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Tom Wilmott

 Friday, 24th August, 2018

We sit down with Second Floor artist in residence Tom Wilmott about his exhibition ‘Ladders of life we scale merrily, move mysteriously around’

 

Why art?

Painting has been a pursuit I've naturally, instinctively turned to throughout my life. I was constantly drawing and painting as a child and throughout school it was not only the area I enjoyed most, but the subject in which I showed the greatest ability. By the time I was considering higher eduction there really wasn't a choice to be made as to the path I would follow. My father was a skilled and creative draftsman, painter and printmaker and although for him it remained a pastime rather than a career he was always making something or other and constantly encouraged my sister and me to do the same. For me, painting has been an ever-present, lifelong love and a connection to my father.

 

What is your process of working? Do you consider your practice spontaneous or more strategically planned?

I would say my practice is generally fairly planned. Of course painting cannot be entirely prescriptive and one must be open to the unexpected during the creative process, but on the whole the finished works I consider my most successful are those of which I have a pretty clear idea before I start.

 

What messages do you like to portray throughout your artwork?

Strictly speaking, I don't. Painting is a visual phenomena and my work subscribes quite faithfully to this. It has no narrative as such, being abstract, and as far as the viewer is concerned it is made to be enjoyable to look at. I don't seek to deliver messages through my work because I want it to be considered for what it is on an immediate, physical, tangible level, not what it may or may not be saying or doing. Furthermore, if at any point I should feel I have something important enough to say publicly, I'm not sure painting would be clearest or most straightforward avenue of communication.

The other side of this is what the work says to me, and that is something quite different. It is only relatively recently, after a long period of thought and analysis, that I have come to realise that in recent times painting has functioned as something of a refuge for me in times of difficulty. For a number of years I suffered with stress, overwork, fatigue and ultimately serious depression and throughout this period I retreated to painting in an attempt to snatch moments of my life back for myself. When I finally began to recover, again I turned to painting to help me. Thankfully things are significantly better now, but still I believe painting plays its part in maintaining that. I consider the process a mindful one, and indeed the resultant objects have the potential to be perceived in that way too. It's true to say there is no overt message in the work as such, but it certainly means a lot to me.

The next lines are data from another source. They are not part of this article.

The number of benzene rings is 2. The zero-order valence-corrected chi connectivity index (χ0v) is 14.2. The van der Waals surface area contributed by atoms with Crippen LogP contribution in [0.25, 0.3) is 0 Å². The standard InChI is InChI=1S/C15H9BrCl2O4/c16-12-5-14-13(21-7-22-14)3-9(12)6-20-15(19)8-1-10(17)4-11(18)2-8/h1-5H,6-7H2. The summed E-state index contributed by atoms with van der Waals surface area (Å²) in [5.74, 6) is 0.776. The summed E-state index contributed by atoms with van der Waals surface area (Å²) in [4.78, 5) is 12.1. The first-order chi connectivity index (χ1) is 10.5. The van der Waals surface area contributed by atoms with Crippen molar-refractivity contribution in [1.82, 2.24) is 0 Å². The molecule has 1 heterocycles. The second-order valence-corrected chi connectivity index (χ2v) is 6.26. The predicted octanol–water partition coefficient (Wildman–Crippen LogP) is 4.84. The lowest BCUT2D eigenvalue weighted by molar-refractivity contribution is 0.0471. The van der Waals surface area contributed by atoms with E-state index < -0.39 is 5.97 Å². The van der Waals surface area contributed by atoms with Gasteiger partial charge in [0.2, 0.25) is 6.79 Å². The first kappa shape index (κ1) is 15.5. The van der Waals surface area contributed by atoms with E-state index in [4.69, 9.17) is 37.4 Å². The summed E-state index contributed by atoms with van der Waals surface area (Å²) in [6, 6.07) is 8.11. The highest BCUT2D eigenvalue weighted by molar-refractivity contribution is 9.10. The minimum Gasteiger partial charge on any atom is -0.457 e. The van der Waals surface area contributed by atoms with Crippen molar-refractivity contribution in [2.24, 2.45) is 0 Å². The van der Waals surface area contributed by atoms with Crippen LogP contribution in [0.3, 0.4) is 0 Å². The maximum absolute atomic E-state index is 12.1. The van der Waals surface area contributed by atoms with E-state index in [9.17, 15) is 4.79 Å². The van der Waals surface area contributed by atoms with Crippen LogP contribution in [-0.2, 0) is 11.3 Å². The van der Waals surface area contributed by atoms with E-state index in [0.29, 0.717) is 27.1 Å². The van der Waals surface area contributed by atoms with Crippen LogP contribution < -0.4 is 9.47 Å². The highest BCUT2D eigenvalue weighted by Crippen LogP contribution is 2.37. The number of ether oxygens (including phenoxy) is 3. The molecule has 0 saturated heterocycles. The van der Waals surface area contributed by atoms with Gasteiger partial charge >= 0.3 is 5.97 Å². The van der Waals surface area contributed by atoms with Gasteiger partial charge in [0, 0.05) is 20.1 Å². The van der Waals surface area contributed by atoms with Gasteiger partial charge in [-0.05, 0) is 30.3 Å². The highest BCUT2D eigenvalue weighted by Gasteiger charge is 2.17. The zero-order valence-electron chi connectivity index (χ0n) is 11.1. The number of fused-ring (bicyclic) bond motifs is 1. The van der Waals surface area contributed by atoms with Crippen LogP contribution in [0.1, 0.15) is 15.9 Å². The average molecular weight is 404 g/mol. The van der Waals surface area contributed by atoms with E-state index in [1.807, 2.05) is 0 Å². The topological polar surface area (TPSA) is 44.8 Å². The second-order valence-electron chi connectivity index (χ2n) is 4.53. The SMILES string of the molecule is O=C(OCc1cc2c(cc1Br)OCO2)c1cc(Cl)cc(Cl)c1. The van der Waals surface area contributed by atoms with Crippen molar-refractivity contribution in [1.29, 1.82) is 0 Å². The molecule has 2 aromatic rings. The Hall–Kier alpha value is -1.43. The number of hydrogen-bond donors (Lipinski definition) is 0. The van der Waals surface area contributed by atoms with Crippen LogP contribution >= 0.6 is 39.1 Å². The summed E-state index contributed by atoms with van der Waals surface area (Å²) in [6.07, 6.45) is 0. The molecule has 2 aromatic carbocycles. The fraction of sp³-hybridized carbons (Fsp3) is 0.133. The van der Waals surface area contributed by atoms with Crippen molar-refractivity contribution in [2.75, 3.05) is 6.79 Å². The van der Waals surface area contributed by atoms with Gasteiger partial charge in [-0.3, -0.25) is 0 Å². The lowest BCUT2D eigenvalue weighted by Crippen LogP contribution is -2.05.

Who do you consider your biggest inspiration?

There are lots of artists, working in many different ways, who I greatly admire. A short but certainly not exhaustive list off the top of my head would go something like: Douglas Gordon, Howard Hodgkin, David Quinn, Adrien Ghenie, Robert Motherwell, Josef Albers, Susan Gunn, Anna Gaskel, Alexis Harding, Dominic Beattie, Gabrielle Herzog, El Greco...

My parents are an inspiration because they fully and unquestioningly supported my decision to pursue my painting when I was young, but I suppose my biggest inspiration now may be my wife, Alex. She is an artist working in various different media including photography, film, sculpture and text. Her work is about as far away from mine in subject and tone as you could get and I find the things she makes genuinely amazing. Aside from the work being excellent, which of course it is, it's that she comes up with ideas that I would simply never be able to - things that just wouldn't enter my mind, and I think that's one of the most powerful things art can do - show you something that would otherwise never have existed in your world. Check her work out here

 

Can you tell us about the name of your current exhibition ‘Ladders of life we scale merrily, move mysteriously around’ and the meaning behind it?